As thousands of pro-independence activists cheered outside, the regional parliament in Barcelona passed a resolution declaring Catalonia “a republic in the form of an independent and sovereign state”.
Demonstrators broke out in ecstatic shouts of: “Independence!” as the vote count was announced, while MPs cheered, clapped and embraced before breaking out in the Catalan anthem.
Urging Spaniards to “remain calm” as the country heads into the unknown, Prime Minister Mariano Rajoy insisted “the rule of law will restore legality in Catalonia”.
Rajoy held a crisis meeting of his cabinet after the Senate gave his government powers to impose direct rule on the wealthy, semi-autonomous region.
Madrid's allies in the European Union and the United States rallied behind him, voicing alarm over the latest developments in the long-running standoff, and voicing their support for a united Spain.
'Dark day for democracy'
The Catalan resolution, which analysts say the region has no legal power to execute, was passed by 70 votes to 10.
There were two abstentions, but dozens of opposition MPs had walked out before the secret ballot in the 135-seat assembly, where 68 votes constitute a majority.
One lamented “a dark day” for democracy, and shares in Spanish companies, particularly Catalan banks, dropped sharply after the vote.
Catalonia, a region of about 7.5 million people, accounts for about 16 percent of Spain's population, a fifth of its economic output and attracts more foreign tourists than anywhere else in the country.
The measures approved by the Senate under Article 155 of the constitution — designed to rein in rebels among Spain's 17 regions — could see Catalan leader Carles Puigdemont, his deputy and regional ministers out of a job by Saturday.
Spain's prosecuting authority also announced it would file charges of “rebellion” — punishable by up to 30 years in jail — against Puigdemont next week.
Madrid could also seize control of Catalonia's civil service, police and finances — measures that would remain in place until a new parliament is elected. But senators opted not to interfere with Catalonia's public radio and television.
Popping bottles of cava, Catalan sparkling wine, pro-secessionists waved the red-and-yellow Catalan flag and cheered as the vote count came up on big screens outside the regional parliament building, then sang the region's anthem with raised fists.
In a bar in Madrid, however, lunch-goers were not happy, with several shouting “to jail with them all!” at the TV screen.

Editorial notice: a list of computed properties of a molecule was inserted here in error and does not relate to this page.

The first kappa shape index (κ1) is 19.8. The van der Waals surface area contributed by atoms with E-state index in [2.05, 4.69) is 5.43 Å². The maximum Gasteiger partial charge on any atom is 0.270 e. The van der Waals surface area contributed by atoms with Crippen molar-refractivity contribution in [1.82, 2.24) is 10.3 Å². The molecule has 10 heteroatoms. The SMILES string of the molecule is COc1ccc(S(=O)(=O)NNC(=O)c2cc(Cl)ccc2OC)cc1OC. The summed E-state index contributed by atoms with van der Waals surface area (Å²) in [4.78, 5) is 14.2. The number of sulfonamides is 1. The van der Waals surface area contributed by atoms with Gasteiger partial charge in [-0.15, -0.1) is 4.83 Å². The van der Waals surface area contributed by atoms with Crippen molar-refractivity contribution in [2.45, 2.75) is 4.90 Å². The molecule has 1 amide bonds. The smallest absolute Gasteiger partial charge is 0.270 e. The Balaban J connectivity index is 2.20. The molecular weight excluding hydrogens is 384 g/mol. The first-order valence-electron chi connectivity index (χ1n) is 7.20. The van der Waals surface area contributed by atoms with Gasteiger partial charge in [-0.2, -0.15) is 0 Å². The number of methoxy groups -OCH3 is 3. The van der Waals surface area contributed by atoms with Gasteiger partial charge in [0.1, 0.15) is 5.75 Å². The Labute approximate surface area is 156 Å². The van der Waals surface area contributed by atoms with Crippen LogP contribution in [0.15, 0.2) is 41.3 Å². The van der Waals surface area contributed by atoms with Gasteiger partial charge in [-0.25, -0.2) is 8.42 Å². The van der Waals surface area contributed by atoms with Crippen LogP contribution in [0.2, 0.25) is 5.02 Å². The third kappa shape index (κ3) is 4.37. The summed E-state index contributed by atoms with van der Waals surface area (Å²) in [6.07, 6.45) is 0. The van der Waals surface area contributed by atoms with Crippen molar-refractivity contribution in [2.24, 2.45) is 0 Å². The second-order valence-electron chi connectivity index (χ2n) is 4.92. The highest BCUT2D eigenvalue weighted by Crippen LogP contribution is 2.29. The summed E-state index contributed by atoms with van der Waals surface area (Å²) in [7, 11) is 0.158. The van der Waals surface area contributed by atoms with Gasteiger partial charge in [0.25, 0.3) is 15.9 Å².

EU President Donald Tusk insisted Madrid “remains our only interlocutor” in Spain after the independence vote that could test the stability of a key member of the bloc.
Wary of nationalist and secessionist sentiment, particularly after Britain's dramatic decision last year to leave the EU, the bloc has stood firmly behind Madrid in the escalating standoff.
Call for restraint
Tusk nevertheless urged Madrid to exercise restraint.
“I hope the Spanish government favours force of argument, not argument of force,” he tweeted.
Puigdemont also urged calm.
“We will have to maintain the momentum of this country (Catalonia) in the coming hours,” he told lawmakers and onlookers in Barcelona, while urging them to do so in the spirit of “peace, civic responsibility and dignity”.
The United States, one of Spain's Nato allies, declared its backing for Madrid using “constitutional measures to keep Spain strong and united”.
Germany, France, and Britain, too, rejected the notion of Catalan independence.
To the wire
There are deep concerns over the economic impact of the showdown, with nearly 1,700 companies having recently moved their legal headquarters out of Catalonia, a region with an economic output equivalent to that of Portugal.
Catalan resentment at Madrid's perceived interference has been building for years, culminating in an October 1st independence vote deemed illegal by the central government and the courts.
The 2008 economic crisis has compounded the bitterness, with Catalans feeling they contribute more to the central purse than they get back.
But while fiercely protective of their language, culture and autonomy — restored at the end of the 1939-1975 dictatorship of Francisco Franco — Catalans are deeply divided on independence.
Catalan authorities said 90 percent voted “Yes” in the unregulated plebiscite now held up by secessionist leaders as a mandate for independence.
Only about 43 percent of voters turned out, however, with many anti-secessionists staying away and others prevented from casting their ballot by Spanish police in a crackdown that turned violent.
By AFP's Daniel Bosque with Daniel Silva in Madrid